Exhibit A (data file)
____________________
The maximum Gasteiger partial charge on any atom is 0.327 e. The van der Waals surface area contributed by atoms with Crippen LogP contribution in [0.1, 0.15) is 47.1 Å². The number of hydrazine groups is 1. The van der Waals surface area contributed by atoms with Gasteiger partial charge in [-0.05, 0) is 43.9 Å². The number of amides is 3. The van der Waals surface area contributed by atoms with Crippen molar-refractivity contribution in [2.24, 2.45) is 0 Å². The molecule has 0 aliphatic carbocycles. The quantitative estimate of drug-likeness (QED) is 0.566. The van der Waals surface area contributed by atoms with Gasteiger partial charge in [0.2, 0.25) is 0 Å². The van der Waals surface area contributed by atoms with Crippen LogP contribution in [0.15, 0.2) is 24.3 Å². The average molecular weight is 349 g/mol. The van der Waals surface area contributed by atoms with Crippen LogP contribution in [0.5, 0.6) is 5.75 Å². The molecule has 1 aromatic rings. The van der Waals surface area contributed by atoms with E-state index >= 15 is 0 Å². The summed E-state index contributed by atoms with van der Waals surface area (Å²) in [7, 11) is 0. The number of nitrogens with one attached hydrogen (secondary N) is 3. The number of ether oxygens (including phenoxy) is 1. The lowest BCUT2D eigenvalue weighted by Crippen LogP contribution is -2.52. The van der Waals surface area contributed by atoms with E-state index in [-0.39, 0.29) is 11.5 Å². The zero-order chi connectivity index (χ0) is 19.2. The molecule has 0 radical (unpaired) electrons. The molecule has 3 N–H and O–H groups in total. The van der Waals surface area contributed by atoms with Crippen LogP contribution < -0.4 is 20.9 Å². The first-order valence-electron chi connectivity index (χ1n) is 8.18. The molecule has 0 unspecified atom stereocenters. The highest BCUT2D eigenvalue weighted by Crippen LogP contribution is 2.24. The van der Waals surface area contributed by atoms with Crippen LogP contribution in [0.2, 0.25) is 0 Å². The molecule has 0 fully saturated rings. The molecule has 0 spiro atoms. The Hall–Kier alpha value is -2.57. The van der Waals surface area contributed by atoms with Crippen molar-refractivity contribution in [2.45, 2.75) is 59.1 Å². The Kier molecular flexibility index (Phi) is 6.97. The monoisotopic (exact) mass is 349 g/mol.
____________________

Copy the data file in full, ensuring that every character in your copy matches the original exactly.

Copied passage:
The maximum Gasteiger partial charge on any atom is 0.327 e. The van der Waals surface area contributed by atoms with Crippen LogP contribution in [0.1, 0.15) is 47.1 Å². The number of hydrazine groups is 1. The van der Waals surface area contributed by atoms with Gasteiger partial charge in [-0.05, 0) is 43.9 Å². The number of amides is 3. The van der Waals surface area contributed by atoms with Crippen molar-refractivity contribution in [2.24, 2.45) is 0 Å². The molecule has 0 aliphatic carbocycles. The quantitative estimate of drug-likeness (QED) is 0.566. The van der Waals surface area contributed by atoms with Gasteiger partial charge in [0.2, 0.25) is 0 Å². The van der Waals surface area contributed by atoms with Crippen LogP contribution in [0.15, 0.2) is 24.3 Å². The average molecular weight is 349 g/mol. The van der Waals surface area contributed by atoms with Crippen LogP contribution in [0.5, 0.6) is 5.75 Å². The molecule has 1 aromatic rings. The van der Waals surface area contributed by atoms with E-state index >= 15 is 0 Å². The summed E-state index contributed by atoms with van der Waals surface area (Å²) in [7, 11) is 0. The number of nitrogens with one attached hydrogen (secondary N) is 3. The number of ether oxygens (including phenoxy) is 1. The lowest BCUT2D eigenvalue weighted by Crippen LogP contribution is -2.52. The van der Waals surface area contributed by atoms with E-state index in [-0.39, 0.29) is 11.5 Å². The zero-order chi connectivity index (χ0) is 19.2. The molecule has 0 radical (unpaired) electrons. The molecule has 3 N–H and O–H groups in total. The van der Waals surface area contributed by atoms with Crippen LogP contribution < -0.4 is 20.9 Å². The first-order valence-electron chi connectivity index (χ1n) is 8.18. The molecule has 0 unspecified atom stereocenters. The highest BCUT2D eigenvalue weighted by Crippen LogP contribution is 2.24. The van der Waals surface area contributed by atoms with Crippen LogP contribution in [0.2, 0.25) is 0 Å². The molecule has 0 fully saturated rings. The molecule has 0 spiro atoms. The Hall–Kier alpha value is -2.57. The van der Waals surface area contributed by atoms with Crippen molar-refractivity contribution in [2.45, 2.75) is 59.1 Å². The Kier molecular flexibility index (Phi) is 6.97. The monoisotopic (exact) mass is 349 g/mol.